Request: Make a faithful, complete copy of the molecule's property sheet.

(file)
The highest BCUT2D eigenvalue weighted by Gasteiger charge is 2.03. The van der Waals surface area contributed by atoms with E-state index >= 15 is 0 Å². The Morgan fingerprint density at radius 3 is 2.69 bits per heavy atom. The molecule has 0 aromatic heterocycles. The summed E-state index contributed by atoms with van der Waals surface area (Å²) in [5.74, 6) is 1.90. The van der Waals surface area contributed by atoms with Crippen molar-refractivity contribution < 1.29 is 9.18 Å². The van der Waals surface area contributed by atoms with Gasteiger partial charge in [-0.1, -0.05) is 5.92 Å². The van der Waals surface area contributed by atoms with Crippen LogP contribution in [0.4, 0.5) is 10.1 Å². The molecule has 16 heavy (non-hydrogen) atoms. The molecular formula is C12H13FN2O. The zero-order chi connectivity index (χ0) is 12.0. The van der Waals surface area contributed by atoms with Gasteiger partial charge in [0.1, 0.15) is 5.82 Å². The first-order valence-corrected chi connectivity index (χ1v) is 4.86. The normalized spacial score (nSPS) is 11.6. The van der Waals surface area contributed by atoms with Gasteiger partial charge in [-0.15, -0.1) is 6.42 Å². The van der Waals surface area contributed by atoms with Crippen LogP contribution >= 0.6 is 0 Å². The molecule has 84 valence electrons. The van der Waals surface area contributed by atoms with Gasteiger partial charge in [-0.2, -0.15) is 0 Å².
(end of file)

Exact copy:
The highest BCUT2D eigenvalue weighted by Gasteiger charge is 2.03. The van der Waals surface area contributed by atoms with E-state index >= 15 is 0 Å². The Morgan fingerprint density at radius 3 is 2.69 bits per heavy atom. The molecule has 0 aromatic heterocycles. The summed E-state index contributed by atoms with van der Waals surface area (Å²) in [5.74, 6) is 1.90. The van der Waals surface area contributed by atoms with Crippen molar-refractivity contribution < 1.29 is 9.18 Å². The van der Waals surface area contributed by atoms with Gasteiger partial charge in [-0.1, -0.05) is 5.92 Å². The van der Waals surface area contributed by atoms with Crippen LogP contribution in [0.4, 0.5) is 10.1 Å². The molecule has 16 heavy (non-hydrogen) atoms. The molecular formula is C12H13FN2O. The zero-order chi connectivity index (χ0) is 12.0. The van der Waals surface area contributed by atoms with Gasteiger partial charge in [0.1, 0.15) is 5.82 Å². The first-order valence-corrected chi connectivity index (χ1v) is 4.86. The normalized spacial score (nSPS) is 11.6. The van der Waals surface area contributed by atoms with Gasteiger partial charge in [-0.15, -0.1) is 6.42 Å². The van der Waals surface area contributed by atoms with Crippen LogP contribution >= 0.6 is 0 Å². The molecule has 84 valence electrons. The van der Waals surface area contributed by atoms with Gasteiger partial charge in [-0.2, -0.15) is 0 Å².